Monday, August 8, 2016

A Poll Sample's Party Composition

A note on party composition in polling samples.

Some commenters have noted that the Democratic advantage in the latest Monmouth University Poll is larger than in our poll taken just prior to the two parties' conventions . Specifically, voters in the current poll self-identify their party leanings as 35% Democrat, 26% Republican, and 39% independent or other.  In the July poll it was 33% Democrat, 28% Republican, and 39% independent or other.

Contrary to some misperceptions - largely by those unhappy with the overall results of the latest poll - Monmouth did not "choose" the sample to look this way.  Party identification is a self-reported attitude based on where people see themselves fitting in the current political environment.

It is not the same as party registration or partisan voting behavior (e.g. consistently voting in one party's primaries), which is a more stable metric. I wrote about these differences in more detail a few years ago (Party ID Apples and Oranges).  While the data in that analysis were drawn from New Jersey voter files and poll samples, the underlying message is the same.  Party self-identification can move with the political climate, while party registration is more stable.

Monmouth's 2016 presidential polling uses a combination of voter lists and random digit dialing. The voter list includes data on voter registration and past primary voting.  According to this metric, 34% of the Monmouth sample are registered or active Democrats, 34% are Republicans, and 32% are independents or something else.

In other words, the Monmouth sample is evenly divided between Democrats and Republicans when it comes to registration and past voting behavior.  Yet when asked how they see themselves politically, these same voters are 9 points more likely to call themselves Democrats rather than Republicans.

The question you should be asking yourself, in light of events over the past few weeks, is why that might be so.





Tuesday, May 24, 2016

The Case for Including 3rd Party Candidates in Presidential Polls

by Ashley Medina
Monmouth University Polling Institute graduate assistant


As it becomes increasingly likely that the American public is now looking at their two major party candidates for the 2016 election, pollsters will begin to test the head to head matchup between Hillary Clinton and Donald Trump with more frequency. However, what many of these pollsters may fail to account for are the number of voters who may be looking for another option come election day.

A recent NBC News/Survey Monkey poll found 16% of voters nationwide say they would vote for a generic “3rd party” candidate rather than vote for either Clinton or Trump. These numbers suggest that a substantial number of U.S. voters may be seeking another option this November. While the U.S. electorate has expressed similar sentiments in the past, a single third party candidate has received that large of a vote share only once before. 

In 1992, self-funded Reform Party candidate Ross Perot won nearly 19% of the total 20% of votes earned by independent and third party candidates. The next largest showing for a single independent or 3rd party candidate came in the 1968 presidential election when American Independent Party candidate George Wallace earned nearly all 14% of the third-party candidate votes that year. Perot ran again in 1996, but this time, earned just 8% of the 10% total vote that independent and 3rd party candidates received. The 1996 election marked just the third time since 1948 that third party and independent candidates combined received at least double digit support. 

If current polling remains consistent, the third party gains in this upcoming presidential election could reach double digits. However, there are some caveats facing third party candidates during this cycle. For one, there will likely be several candidates vying for independent and third party votes. Additionally, many of them are largely unknown to most Americans and are likely to remain unknown unless they can make it to the debate stage. In order to do so, these candidates must appear on enough state ballots to mathematically earn an Electoral College victory as well as average at least 15% in national polls. Without the opportunity to participate in presidential debates, they will struggle to increase their name recognition.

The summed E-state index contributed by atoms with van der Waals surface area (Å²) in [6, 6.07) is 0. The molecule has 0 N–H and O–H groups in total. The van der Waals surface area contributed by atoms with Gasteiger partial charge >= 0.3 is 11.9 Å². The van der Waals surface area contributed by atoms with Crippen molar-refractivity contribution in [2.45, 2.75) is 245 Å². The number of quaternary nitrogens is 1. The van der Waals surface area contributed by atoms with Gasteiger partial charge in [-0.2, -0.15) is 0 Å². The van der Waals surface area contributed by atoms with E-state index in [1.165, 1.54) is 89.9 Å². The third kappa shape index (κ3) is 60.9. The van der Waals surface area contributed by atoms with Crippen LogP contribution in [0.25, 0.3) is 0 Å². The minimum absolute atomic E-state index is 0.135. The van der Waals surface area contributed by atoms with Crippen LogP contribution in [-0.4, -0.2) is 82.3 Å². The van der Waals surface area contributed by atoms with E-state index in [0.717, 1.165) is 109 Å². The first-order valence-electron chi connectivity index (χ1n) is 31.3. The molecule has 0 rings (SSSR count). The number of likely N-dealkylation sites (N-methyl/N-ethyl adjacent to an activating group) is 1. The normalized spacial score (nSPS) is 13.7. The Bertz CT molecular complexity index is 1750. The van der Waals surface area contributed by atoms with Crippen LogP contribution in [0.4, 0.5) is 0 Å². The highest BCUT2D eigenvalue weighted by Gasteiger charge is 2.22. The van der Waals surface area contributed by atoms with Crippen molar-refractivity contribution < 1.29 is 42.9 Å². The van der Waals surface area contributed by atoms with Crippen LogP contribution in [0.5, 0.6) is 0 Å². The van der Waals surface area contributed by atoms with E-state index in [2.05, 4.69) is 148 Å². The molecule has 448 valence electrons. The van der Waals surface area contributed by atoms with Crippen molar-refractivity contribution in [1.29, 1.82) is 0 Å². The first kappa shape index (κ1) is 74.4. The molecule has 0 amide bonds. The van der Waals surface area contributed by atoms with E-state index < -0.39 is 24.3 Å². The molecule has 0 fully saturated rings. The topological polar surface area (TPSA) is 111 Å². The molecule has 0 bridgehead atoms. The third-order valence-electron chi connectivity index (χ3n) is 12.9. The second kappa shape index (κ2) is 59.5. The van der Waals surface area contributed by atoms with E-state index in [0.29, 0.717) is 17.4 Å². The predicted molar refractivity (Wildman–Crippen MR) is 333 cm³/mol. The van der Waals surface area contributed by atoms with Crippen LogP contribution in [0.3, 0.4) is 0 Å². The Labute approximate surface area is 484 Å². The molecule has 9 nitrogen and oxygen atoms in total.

However, only three polls to date have included individual third party candidates. The first of these, a national Monmouth University Poll taken in March, found that in a match-up between the two front runners, Hillary Clinton held a ten point lead over Donald Trump. When Libertarian third party candidate Gary Johnson was added to the mix, both Clinton's and Trump’s numbers fell as Johnson pulled in 11% of the vote. This pattern was mirrored in a similar national Public Policy Poll where Clinton held a 6 point lead over Trump, but Clinton’s lead shrunk to 4 points when two third party candidates were added to the mock ballot, with Johnson at 4% and Green Party candidate Jill Stein at 2%. In a more recent national Fox News Poll, results were consistent with these third party findings. In this poll, when respondents were asked to choose first between Clinton and Trump, Trump led Clinton by 3 points, but when given the option of choosing between Clinton, Trump, and Johnson, Trump’s and Clinton’s vote share dropped 3 points each as Gary Johnson garnered 10% of the vote.

Given high voter discontent, it is likely that the third party vote will be higher than average this year, but we will not know just how high unless other polls include third party candidates in their surveys. As the rules stand, including these third party candidates in more polls is necessary if they are to have a chance at participating in the presidential debates.

The national polling requirements for third party candidates are rather unrealistic given the fact that a third party candidate was only once able to cross the 15% margin in the past 70 years. A look at Wallace’s regional appeal in 1968 suggests that this requirement may be unfair, as Wallace was able to earn enough Electoral College votes to impact the final outcome. More recently, in 2000, it is possible Ralph Nader’s 3% share of the vote was a contributing factor in that year’s race.

With this in mind, it is clear that even five percentage points in the polls can reflect the mood and preferences of significant segments of the U.S. voting base and as such, the voices of third party supporters should be represented on the presidential debate stage. It is for this reason that more pollsters should use methodologically sound ways to include these candidates in their polls. 

WATCH: Monmouth Poll Director discusses these issueshttp://bit.ly/1OLGHS6